There’s No Try in Leadership

I was recently coaching an executive whose team had failed to meet a stated goal. He wanted to give them another chance to try, so I asked him to make a list of things he could do differently to get a different result.  Instead, he gave me a list of things that he tried the first time that didn’t work.  His list included things like sending out weekly emails reminding everyone what the goal was, telling his senior leaders that it was their responsibility to make sure the goal was met, and sternly voicing the consequences of not achieving the goal.  No matter how I phrased the question, he couldn’t come up with one thing to do differently.  Out of frustration, he said, “I’m trying!”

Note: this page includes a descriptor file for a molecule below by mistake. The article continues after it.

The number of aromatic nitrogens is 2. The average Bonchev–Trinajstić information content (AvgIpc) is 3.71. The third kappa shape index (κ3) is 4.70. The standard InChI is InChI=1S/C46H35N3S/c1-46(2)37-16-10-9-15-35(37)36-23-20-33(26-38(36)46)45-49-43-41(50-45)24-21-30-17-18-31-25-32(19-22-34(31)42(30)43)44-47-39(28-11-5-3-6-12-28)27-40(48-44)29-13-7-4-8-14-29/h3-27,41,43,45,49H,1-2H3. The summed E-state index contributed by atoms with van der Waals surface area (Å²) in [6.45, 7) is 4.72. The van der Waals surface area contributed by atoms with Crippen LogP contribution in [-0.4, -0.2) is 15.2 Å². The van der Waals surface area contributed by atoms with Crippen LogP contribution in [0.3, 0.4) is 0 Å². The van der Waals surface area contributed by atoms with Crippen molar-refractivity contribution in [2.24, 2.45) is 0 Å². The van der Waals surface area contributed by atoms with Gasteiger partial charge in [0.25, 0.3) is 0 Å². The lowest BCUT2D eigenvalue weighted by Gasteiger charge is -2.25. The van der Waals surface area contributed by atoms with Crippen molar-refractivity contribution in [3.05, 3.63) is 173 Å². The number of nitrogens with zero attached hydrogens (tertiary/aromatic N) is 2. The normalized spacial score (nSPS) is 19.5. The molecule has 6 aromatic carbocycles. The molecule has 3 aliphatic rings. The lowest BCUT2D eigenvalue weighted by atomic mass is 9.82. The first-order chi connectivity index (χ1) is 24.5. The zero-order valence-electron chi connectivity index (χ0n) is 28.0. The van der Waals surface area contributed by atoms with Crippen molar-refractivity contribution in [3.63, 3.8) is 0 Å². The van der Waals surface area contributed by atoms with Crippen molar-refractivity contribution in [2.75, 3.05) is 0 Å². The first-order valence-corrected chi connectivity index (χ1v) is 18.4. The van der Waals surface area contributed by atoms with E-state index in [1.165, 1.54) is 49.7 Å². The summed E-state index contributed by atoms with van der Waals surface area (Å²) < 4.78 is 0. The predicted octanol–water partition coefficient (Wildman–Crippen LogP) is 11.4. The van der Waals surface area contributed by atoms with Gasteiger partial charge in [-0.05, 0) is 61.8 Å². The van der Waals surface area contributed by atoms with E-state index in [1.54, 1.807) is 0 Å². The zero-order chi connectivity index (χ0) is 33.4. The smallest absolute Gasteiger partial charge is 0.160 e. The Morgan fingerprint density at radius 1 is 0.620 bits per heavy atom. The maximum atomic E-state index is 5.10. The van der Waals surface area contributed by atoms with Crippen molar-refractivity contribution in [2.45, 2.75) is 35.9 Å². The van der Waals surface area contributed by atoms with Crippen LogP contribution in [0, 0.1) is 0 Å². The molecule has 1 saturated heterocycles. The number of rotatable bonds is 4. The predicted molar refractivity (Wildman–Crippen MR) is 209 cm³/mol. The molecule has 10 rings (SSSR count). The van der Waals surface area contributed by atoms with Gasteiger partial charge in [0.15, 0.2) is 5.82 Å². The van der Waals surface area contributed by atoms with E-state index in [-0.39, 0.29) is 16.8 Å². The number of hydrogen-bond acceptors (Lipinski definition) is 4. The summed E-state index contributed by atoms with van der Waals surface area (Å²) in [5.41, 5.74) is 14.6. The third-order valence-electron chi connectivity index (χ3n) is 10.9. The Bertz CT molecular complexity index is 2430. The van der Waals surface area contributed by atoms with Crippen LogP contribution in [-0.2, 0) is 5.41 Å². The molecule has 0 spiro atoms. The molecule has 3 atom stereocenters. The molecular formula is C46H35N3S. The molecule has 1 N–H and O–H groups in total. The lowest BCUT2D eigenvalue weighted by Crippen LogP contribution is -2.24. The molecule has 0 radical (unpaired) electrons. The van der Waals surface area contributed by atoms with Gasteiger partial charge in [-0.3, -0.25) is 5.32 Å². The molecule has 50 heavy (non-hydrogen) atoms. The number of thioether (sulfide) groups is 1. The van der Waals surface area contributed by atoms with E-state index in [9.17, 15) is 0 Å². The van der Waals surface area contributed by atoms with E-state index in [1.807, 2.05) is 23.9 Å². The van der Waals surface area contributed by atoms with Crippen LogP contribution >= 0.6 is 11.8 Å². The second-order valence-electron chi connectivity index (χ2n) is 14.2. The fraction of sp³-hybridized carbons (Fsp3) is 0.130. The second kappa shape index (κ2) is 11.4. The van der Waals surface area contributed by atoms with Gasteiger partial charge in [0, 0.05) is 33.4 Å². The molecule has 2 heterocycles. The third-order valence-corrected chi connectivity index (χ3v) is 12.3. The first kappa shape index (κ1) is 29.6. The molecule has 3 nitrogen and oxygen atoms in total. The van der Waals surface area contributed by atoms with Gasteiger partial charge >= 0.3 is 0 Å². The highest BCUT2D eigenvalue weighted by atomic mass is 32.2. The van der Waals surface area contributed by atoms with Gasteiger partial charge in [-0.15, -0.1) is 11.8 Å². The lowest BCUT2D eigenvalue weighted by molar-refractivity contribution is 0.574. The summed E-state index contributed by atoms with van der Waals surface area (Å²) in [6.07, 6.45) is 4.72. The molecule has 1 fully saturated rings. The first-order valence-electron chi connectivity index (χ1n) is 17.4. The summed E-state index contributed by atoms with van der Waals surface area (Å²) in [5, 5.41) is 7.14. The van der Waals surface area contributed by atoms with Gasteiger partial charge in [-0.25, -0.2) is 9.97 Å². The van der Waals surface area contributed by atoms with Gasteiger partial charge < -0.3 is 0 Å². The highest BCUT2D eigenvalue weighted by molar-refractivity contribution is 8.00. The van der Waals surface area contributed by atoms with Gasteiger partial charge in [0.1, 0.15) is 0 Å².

We laugh at the meme that says the definition of insanity is doing the same thing over and over again and expecting different results.  And yet, how many of us have expressed our frustration over not meeting a goal by saying, “I’m trying!”  What will it take for us to realize that we aren’t trying the right things? As a leader, you have no real power to make people do what you want. What you have is a responsibility to build a common purpose and a shared commitment so that people are doing what they want to do in support of your goals.  Is that easy? No. Does it work? Yes. I’ve coached many people who have successfully changed their approach because they were willing to try something different.

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